Arctic Field Projects



Project Title: Damming and Flooding of Russell Fiord by Rapidly Advancing Hubbard Glacier, Yakutat, Alaska (Award# 0949775)

PI: Lawson, Daniel E (Daniel.E.Lawson@erdc.usace.army.mil )
Phone: (603) 646.4344 
Institute/Department: Cold Regions Research and Engineering Laboratory,  
IPY Project? NO
Funding Agency: US\Federal\NSF\GEO\OPP\ARC\ANS
Program Manager: Dr. William Wiseman (wwiseman@nsf.gov)
Discipline(s): | Geological Sciences\Glaciohydrology | Geological Sciences\Glaciology | Geological Sciences\Glaciomarine | Geological Sciences\Ice Dynamics | Geological Sciences\Remote Sensing | Geological Sciences\Sedimentary Processes |

Project Web Site(s):
Project: http://www.glacierresearch.com/
NSF_Award_Info: http://www.nsf.gov/awardsearch/showAward.do?AwardN...

Science Summary:
Hubbard Glacier near Yakutat, Alaska, is the largest temperate tidewater glacier in the world. It encompasses an area of ~3900 km2, flowing 120 km from the flanks of Mt. Logan (5959 m elevation) in the Wrangell - St. Elias Mountains (Canada) to sea level where its terminus widens to over 13km across the head of Disenchantment Bay and the entrance to Russell Fiord. In contrast to most glaciers in Southeast Alaska, Hubbard Glacier is thickening and has been advancing for well over 200 years, most recently at an average rate of 35 m/yr for the last 15 years. The high accumulation area ratio (0.95) of Hubbard Glacier suggests that it will continue to advance for a hundred years or more, barring any significant changes in climate raising its Equilibrium Line Altitude (ELA) by nearly 1000 meters. The sustained advance of the glacier’s tidewater terminus will create an ice dam at Gilbert Point, closing the tidal channel linking Disenchantment Bay with Russell Fiord and forming a 64 km long lake. The natural event has only rarely been observed and the creation of an ice dam by an advancing tidewater glacier represents an unparalleled opportunity to monitor the process. This study will document the formation of the ice dam and analyze the processes, mechanics and factors determining the method and style of closure, dam stability and or failure. Understanding the dynamics of the ice margin is crucial to understanding how an ice dam is created and the dams performance as a permanent closure of Russell Fiord. During the advance and closure, instrumental measurements coupled to sequential image analysis will examine the ice marginal marine environment in relation to monitored ice flow and ice structure at the dam site.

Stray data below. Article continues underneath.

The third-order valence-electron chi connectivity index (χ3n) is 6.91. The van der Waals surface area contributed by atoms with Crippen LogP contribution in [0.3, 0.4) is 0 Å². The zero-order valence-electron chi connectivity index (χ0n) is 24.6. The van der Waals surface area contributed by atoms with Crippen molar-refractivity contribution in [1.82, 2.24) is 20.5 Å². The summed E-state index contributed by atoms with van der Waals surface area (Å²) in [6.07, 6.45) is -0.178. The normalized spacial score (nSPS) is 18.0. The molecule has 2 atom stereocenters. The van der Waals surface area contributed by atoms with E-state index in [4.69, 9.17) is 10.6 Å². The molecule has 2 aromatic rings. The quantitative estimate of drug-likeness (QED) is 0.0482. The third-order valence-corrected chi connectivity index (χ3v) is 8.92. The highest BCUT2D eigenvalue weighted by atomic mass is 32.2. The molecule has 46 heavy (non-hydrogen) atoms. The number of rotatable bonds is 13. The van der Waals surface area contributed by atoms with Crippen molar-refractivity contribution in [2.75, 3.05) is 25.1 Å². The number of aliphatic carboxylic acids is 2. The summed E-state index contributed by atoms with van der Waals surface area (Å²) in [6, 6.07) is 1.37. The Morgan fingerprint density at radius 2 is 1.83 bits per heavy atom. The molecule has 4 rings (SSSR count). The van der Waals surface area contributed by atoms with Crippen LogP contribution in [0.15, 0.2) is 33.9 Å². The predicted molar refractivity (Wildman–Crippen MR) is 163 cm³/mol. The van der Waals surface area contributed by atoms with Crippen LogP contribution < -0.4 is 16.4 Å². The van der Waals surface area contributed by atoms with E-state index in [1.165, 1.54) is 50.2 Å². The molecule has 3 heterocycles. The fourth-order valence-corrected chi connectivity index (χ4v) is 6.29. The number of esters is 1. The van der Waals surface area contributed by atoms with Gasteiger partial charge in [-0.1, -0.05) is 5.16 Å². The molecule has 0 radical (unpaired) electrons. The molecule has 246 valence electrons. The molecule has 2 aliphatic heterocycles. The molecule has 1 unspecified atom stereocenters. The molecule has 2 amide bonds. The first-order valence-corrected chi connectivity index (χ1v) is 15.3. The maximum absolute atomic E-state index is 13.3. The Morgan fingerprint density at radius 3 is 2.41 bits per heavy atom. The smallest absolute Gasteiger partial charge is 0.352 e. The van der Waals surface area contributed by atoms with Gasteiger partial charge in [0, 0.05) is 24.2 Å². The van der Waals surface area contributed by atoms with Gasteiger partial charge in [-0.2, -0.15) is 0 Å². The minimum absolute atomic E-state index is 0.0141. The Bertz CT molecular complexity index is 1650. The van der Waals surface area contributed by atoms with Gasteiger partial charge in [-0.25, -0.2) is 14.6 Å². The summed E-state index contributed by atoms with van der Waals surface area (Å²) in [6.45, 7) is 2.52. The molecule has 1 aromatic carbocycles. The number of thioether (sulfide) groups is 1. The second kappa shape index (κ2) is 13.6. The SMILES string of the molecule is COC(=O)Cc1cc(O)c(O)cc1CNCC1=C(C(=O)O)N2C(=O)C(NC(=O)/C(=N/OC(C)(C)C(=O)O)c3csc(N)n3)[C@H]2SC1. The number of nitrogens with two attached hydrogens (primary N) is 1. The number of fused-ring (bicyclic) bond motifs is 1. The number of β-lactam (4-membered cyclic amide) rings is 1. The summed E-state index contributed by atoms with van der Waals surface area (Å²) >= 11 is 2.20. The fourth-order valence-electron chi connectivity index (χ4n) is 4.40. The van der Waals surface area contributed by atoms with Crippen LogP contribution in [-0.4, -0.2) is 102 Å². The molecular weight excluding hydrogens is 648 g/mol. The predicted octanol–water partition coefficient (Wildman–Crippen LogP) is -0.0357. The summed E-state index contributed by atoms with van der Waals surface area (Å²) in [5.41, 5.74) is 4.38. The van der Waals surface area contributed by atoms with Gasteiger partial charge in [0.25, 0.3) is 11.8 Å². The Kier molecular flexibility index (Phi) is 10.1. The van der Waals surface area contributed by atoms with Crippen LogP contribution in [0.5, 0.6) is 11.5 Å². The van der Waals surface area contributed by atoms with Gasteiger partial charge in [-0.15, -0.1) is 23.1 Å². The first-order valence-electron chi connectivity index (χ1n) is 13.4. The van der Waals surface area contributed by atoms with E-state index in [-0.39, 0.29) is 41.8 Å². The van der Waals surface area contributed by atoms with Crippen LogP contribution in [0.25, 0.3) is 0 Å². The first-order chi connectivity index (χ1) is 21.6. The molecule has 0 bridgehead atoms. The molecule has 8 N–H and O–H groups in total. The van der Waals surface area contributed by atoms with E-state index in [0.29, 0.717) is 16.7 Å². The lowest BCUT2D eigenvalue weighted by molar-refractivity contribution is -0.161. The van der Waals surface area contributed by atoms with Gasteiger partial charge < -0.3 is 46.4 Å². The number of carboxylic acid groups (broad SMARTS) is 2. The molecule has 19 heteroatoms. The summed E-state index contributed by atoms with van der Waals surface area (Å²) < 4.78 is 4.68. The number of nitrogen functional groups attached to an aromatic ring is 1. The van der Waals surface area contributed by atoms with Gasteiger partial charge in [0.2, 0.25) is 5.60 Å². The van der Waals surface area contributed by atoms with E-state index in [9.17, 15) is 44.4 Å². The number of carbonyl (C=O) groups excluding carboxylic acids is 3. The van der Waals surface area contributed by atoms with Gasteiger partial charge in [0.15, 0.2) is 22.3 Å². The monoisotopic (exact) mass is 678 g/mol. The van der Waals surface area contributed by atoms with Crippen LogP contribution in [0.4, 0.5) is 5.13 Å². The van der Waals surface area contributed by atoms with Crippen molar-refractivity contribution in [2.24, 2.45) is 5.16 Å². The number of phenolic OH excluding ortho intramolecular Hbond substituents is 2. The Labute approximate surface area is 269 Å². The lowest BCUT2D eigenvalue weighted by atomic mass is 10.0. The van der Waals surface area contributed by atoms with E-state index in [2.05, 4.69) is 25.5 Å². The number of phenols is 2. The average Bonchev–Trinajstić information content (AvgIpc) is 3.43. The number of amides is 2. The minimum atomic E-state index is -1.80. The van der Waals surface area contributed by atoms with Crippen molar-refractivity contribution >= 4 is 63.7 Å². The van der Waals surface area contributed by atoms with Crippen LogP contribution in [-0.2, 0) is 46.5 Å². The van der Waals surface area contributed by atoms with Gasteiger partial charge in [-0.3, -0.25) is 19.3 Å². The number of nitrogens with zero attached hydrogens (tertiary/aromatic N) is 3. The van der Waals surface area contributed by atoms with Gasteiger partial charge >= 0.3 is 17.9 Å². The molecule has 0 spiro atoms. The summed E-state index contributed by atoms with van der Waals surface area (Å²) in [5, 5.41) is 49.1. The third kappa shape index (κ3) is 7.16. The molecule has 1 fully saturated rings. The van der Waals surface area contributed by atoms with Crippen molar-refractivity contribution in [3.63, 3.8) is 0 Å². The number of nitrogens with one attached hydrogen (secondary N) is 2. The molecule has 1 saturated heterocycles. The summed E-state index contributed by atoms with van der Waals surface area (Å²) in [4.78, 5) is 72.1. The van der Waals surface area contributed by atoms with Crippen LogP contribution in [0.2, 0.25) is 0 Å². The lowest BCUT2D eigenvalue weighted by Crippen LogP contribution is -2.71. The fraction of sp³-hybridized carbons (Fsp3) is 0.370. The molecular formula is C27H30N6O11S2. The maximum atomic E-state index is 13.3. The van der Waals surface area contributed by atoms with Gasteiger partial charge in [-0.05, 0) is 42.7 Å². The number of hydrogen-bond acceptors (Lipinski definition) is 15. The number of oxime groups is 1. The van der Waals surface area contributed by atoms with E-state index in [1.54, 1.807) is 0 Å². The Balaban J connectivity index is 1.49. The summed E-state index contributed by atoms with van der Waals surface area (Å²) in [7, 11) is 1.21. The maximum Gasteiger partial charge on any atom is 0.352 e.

Logistics Summary:
This NSF Rapid Response Research (RAPID) grant funds a study of southern Alaska’s fast-moving Hubbard Glacier, the largest tidewater glacier in North America, which is on the verge of damming adjacent Russell Fiord at Gilbert Point as it has several times in the past. A team of three to five people will spend about 6 – 8 weeks total in the field during 2009 and 2010 making field observations and gathering data. Basing from Yakutat, the researchers will collect a variety of information about the lead up to dam formation, and the current conditions within the area where damming may take place, using remote sensing information and a suite of sensors placed on the glacier surface in the area up-ice of the dam and in the ice marginal waters. The team will access observation points and instruments via helicopter or boat, and they will make several fixed-wing over-flights for aerial photography. In 2010, a series of aerial surveys to observe/document glacier activity will begin in March, and continue monthly through July. For this work, the PI will base in Yakutat and fly via chartered fixed-wing airplane. Additionally, a team of five will position at Yakatut in mid-May, and fly via helicopter to the glacier to install a GPS base station and instruments. This team will then return to the area periodically through mid-July, to monitor the glacier and check their instrument sites. The team will access observation points via helicopter or boat. The researchers will return to Hubbard Glacier in 2011. During this no-cost extension year, the field team will visit the glacier via fixed wing, helicopter and boat from April through July and then completely deinstrument the glacier in mid to late August or early September. Ice-marginal observations will coincide with land-based instrument and data retrieval.

CPS will provide fixed-wing and helicopter support and reimbursement for boat charter. The PI will arrange/pay for all other logistics through the grant.
SeasonField SiteDate InDate Out#People
2009Alaska - Hubbard Glacier09 / 03 / 2009 11 / 30 / 20093
2010Alaska - Hubbard Glacier03 / 24 / 2010 07 / 31 / 20105
2011Alaska - Hubbard Glacier04 / 17 / 2011 05 / 17 / 20115
 


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Parameters used to generate this report:, Grant# = "0949775", IPY = "ALL" 
     Number of projects returned based on your query parameters = 1
 
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